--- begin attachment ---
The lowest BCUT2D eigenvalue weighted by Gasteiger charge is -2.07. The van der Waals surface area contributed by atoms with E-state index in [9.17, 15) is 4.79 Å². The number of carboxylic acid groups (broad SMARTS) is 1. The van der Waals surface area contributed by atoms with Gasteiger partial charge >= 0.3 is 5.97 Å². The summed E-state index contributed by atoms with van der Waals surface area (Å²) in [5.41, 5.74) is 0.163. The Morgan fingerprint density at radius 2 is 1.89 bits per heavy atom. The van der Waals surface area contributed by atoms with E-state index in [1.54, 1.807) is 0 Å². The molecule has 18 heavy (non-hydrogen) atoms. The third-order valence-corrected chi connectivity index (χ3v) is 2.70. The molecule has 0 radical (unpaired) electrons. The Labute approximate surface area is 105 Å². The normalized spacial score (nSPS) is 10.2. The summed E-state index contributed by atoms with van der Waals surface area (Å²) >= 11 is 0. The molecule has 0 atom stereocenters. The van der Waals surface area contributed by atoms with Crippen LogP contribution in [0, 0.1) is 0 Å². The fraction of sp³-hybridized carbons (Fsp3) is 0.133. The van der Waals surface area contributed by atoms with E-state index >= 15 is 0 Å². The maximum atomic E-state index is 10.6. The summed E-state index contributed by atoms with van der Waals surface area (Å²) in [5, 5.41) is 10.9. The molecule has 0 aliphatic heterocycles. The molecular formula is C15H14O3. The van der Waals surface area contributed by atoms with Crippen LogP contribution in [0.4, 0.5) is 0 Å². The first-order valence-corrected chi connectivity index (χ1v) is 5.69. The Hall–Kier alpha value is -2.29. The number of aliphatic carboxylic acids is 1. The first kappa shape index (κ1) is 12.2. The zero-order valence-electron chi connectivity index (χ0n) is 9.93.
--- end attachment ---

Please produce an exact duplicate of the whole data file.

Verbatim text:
The lowest BCUT2D eigenvalue weighted by Gasteiger charge is -2.07. The van der Waals surface area contributed by atoms with E-state index in [9.17, 15) is 4.79 Å². The number of carboxylic acid groups (broad SMARTS) is 1. The van der Waals surface area contributed by atoms with Gasteiger partial charge >= 0.3 is 5.97 Å². The summed E-state index contributed by atoms with van der Waals surface area (Å²) in [5.41, 5.74) is 0.163. The Morgan fingerprint density at radius 2 is 1.89 bits per heavy atom. The van der Waals surface area contributed by atoms with E-state index in [1.54, 1.807) is 0 Å². The molecule has 18 heavy (non-hydrogen) atoms. The third-order valence-corrected chi connectivity index (χ3v) is 2.70. The molecule has 0 radical (unpaired) electrons. The Labute approximate surface area is 105 Å². The normalized spacial score (nSPS) is 10.2. The summed E-state index contributed by atoms with van der Waals surface area (Å²) >= 11 is 0. The molecule has 0 atom stereocenters. The van der Waals surface area contributed by atoms with Crippen LogP contribution in [0, 0.1) is 0 Å². The fraction of sp³-hybridized carbons (Fsp3) is 0.133. The van der Waals surface area contributed by atoms with E-state index >= 15 is 0 Å². The maximum atomic E-state index is 10.6. The summed E-state index contributed by atoms with van der Waals surface area (Å²) in [5, 5.41) is 10.9. The molecule has 0 aliphatic heterocycles. The molecular formula is C15H14O3. The van der Waals surface area contributed by atoms with Crippen LogP contribution in [0.4, 0.5) is 0 Å². The first-order valence-corrected chi connectivity index (χ1v) is 5.69. The Hall–Kier alpha value is -2.29. The number of aliphatic carboxylic acids is 1. The first kappa shape index (κ1) is 12.2. The zero-order valence-electron chi connectivity index (χ0n) is 9.93.